Analysis of the News “Sanctions can’t do anything to them”

August 2022

As part of the Regional Initiative in Combating Disinformation “Western Balkans Anti-Disinformation Hub: Exposing Malign Influences through Watchdog Journalism”, we present you a new analysis of fake news and disinformation narratives.

Sanctions can’t do anything to them: Russia’s production sector remained stable in July, the level of new domestic orders is growing rapidly

The online edition of the daily newspaper Večernje Novosti published an article with a dominantly pro-Russian narrative, using unnamed and exclusively Russian sources about Russia’s economic conditions after the European Union sanctioned the country due to its aggression against Ukraine. Večernje Novosti write that Western sanctions can’t do anything to Russians, because Russian companies “managed to replace lost foreign business with domestic clients, where the level of domestic orders increased at the fastest pace in the last three years.”

“July is the third consecutive month with a positive indicator of the situation in Russia’s manufacturing sector, although that sector has been severely affected by Western sanctions against Moscow due to the special operation in Ukraine,” write Novosti. In addition, they also state that production prices have decreased at the highest rate since 2009.

Although many economic data indicate that the collapse of the Russian economy is much smaller than expected when the most comprehensive Western sanctions against Russia were adopted, which in total, for example, are greater than the existing sanctions against Iran, Syria and North Korea together, the text only mentions the production activity.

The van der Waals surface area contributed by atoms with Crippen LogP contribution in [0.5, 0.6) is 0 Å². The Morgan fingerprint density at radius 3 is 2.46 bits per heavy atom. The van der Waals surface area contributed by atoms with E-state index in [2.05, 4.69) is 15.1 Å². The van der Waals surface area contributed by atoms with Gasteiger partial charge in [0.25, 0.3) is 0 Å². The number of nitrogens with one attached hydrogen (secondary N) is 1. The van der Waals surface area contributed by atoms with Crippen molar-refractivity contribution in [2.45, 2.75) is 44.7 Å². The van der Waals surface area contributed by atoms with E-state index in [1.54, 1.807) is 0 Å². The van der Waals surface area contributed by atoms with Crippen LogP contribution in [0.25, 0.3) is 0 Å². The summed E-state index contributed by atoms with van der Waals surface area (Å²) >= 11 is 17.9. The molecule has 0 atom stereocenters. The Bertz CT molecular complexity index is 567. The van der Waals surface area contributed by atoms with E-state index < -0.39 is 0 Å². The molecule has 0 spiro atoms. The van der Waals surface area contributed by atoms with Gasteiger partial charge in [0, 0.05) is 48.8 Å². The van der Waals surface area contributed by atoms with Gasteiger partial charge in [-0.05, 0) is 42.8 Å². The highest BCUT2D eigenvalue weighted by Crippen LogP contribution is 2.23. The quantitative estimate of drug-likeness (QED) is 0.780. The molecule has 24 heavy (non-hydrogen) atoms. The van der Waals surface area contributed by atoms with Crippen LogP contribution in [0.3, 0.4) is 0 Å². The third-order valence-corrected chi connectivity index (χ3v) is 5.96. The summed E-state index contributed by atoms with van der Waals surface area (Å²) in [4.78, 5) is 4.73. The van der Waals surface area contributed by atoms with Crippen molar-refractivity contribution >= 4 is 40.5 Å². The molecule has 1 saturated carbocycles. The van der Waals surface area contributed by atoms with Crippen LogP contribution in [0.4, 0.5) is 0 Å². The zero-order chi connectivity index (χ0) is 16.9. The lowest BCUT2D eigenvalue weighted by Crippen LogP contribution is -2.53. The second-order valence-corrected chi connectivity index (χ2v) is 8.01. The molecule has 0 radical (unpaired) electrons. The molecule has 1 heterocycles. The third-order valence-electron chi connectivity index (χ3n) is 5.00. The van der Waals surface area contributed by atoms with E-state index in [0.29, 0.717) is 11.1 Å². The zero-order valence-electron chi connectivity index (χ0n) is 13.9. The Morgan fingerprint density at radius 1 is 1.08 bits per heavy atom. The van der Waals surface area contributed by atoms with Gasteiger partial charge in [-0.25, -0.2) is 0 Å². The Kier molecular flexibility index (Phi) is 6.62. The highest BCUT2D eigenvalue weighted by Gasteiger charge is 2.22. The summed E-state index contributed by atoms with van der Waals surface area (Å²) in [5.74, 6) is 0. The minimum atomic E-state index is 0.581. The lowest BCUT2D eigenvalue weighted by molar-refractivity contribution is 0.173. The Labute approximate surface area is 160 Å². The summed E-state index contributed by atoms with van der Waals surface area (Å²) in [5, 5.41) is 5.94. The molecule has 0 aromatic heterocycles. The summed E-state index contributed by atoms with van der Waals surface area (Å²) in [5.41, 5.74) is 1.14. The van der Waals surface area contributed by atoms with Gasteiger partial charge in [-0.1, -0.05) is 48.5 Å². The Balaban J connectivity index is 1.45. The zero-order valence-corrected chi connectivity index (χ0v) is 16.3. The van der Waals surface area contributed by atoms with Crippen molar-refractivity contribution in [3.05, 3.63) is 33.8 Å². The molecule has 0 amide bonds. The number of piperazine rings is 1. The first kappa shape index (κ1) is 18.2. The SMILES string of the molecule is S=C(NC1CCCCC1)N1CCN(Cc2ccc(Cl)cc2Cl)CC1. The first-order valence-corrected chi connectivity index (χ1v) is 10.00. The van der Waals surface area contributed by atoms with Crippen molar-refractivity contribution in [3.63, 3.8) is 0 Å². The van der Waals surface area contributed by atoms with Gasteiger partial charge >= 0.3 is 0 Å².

However, Western sanctions, although they cover a wide range of products and services, are focused mainly on banning the export of high-tech equipment, industrial machines and components, as well as preventing “third countries from selling Western products to Russia.” In addition, pull out of most Western companies from Russia and the disabling of the SWIFT international payment system significantly complicated business operations for Russian companies.

The International Monetary Fund’s latest report on the world economy raised its estimate of Russia’s GDP for this year by 2.5%, although the economy is expected to contract by 6%. As the IMF said, the recession in Russia during this year is quite large, but the decline as expected did not happen because the Russian policymakers and the Russian Central Bank managed to prevent a banking panic or financial collapse in the first wave of sanctions.

On the other hand, a study by Yale University from mid-July 2022 showed that the Russian economy was “catastrophically damaged”, both by Western sanctions and by the mass exodus of international companies that did business in Russia until the start of the war in Ukraine.

“Russia has lost companies that represent about 40% of the country’s GDP, reversing almost all of the valuable foreign investment of the past three decades,” Yale said. They add that despite “Putin’s delusions of self-sufficiency and import substitution,” Russian domestic production has ground to a halt without the capacity to replace lost businesses, products, and people.

The text of Večernje novosti, like other pro-Russian and pro-government media in Serbia, has been publishing news since the beginning of the Russian invasion of Ukraine in which, without concrete economic indicators, it is analyzed that Western sanctions can do nothing for the Russians. Although it is evident that the effectiveness of the sanctions is less than expected, concrete data from relevant international institutions, such as the IMF, show the decline of the Russian economy. Parallel to the publication of texts that talk about Russia’s great economic power, despite the sanctions, one can find daily texts in which Western countries are presented as if they are failing economically due to inflation.

Author: Sofija Popović